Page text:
In an adventurous, sea and surf-faring mood, Neil Barrett, who has a thing about male uniforms, set out to explore the notion of contemporary masculinity, with the collection’s emblem a Hawaiian-style flower that was never girly.
The designer worked photographic treatments of anemones onto utilitarian macs, T-shirts and sweatshirts, placing them at the breast and shoulder in place of military emblems and medals.
Some of the prints had a strong Pop Art feel, others came graphically sliced, with shadowy black prints of the flowers staining a range of looks. But mainly it added a surf vibe, opening the gates for a strong water-sport theme.
Barrett in this highly wearable collection mixed his usual color palette of sand, beige, navy, gray and black with bright colors associated with surfwear.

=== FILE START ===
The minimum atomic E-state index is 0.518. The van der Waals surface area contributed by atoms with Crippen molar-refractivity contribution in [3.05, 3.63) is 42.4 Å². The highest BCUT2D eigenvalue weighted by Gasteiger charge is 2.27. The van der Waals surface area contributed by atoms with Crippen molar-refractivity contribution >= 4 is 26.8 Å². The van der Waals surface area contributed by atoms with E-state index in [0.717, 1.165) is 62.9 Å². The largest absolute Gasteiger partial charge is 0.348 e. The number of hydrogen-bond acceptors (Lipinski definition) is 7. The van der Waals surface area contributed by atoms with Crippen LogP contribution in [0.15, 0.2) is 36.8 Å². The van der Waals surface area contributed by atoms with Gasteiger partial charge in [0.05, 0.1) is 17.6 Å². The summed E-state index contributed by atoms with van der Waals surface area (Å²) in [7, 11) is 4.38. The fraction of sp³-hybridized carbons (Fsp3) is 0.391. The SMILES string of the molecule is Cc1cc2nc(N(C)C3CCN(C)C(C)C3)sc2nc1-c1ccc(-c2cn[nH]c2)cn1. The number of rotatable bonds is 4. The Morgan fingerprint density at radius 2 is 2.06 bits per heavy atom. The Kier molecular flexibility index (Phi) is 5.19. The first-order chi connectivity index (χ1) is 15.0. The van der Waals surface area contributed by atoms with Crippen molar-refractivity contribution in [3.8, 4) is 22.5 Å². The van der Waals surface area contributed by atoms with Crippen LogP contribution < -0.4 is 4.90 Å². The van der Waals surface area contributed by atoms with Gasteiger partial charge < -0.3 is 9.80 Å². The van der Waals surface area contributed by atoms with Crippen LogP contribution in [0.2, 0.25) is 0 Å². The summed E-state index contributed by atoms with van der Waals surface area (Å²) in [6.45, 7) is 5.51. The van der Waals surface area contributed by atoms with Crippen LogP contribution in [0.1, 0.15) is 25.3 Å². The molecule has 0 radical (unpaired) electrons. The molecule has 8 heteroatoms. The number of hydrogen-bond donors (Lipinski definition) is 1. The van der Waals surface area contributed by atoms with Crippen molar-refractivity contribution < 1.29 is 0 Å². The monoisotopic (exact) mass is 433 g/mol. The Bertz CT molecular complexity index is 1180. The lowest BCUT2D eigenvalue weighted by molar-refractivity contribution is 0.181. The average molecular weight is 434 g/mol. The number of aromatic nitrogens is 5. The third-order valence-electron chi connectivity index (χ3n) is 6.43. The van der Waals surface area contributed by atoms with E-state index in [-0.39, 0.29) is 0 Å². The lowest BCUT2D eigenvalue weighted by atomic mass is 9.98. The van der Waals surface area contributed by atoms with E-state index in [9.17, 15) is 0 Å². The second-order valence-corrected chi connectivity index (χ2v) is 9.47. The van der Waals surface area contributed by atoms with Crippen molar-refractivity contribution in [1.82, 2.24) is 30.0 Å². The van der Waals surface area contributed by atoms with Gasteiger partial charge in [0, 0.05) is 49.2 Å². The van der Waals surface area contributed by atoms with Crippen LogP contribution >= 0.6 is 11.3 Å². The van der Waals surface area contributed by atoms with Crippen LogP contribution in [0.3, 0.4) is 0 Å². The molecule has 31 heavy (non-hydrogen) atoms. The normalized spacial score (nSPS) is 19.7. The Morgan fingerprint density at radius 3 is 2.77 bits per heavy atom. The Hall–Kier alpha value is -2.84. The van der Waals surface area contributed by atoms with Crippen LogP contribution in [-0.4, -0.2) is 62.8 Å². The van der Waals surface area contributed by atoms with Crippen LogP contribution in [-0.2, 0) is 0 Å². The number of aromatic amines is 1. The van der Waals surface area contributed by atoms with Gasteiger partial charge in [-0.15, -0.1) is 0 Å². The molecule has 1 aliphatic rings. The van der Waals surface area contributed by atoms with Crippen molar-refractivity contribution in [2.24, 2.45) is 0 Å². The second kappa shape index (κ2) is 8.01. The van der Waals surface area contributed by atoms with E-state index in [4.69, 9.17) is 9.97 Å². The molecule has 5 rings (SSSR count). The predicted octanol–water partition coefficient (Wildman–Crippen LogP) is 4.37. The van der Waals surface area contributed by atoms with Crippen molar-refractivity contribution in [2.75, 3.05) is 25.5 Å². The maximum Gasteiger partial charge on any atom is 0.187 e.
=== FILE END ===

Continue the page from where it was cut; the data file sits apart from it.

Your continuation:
His signature Nineties aesthetic was intact, folding in scuba underlayers and jackets inspired by the hi-tech dry suits worn by deep sea divers. The cut of the trenches, with their dropped shoulders and rounded shapes, were even based on their lines.
The designer sprinkled in sure-sell cargo pants cut like joggers, and cool dressier looks, like a gray tux with a Nineties fit.
Moving between urban and sportswear moods, the outerwear was ever strong and plentiful, with the bright yellow rubber caban coats, colored anoraks with patch pockets and tobacco-hued technical parkas among the standouts.
The women’s line drew on the men’s wardrobe, headlined by brightly hued sporty racer-back dresses made from sheer nylon and mesh, accessorized with sporty backpacks and scuba sock boots.
For James Harden, who took in the show with fellow player P.J. Tucker, it was a slam dunk. The Houston Rockets superstar, who’ll soon be heading to Paris to take in the Off-White and Louis Vuitton shows, disclosed a collaboration with Barrett may soon be in the works.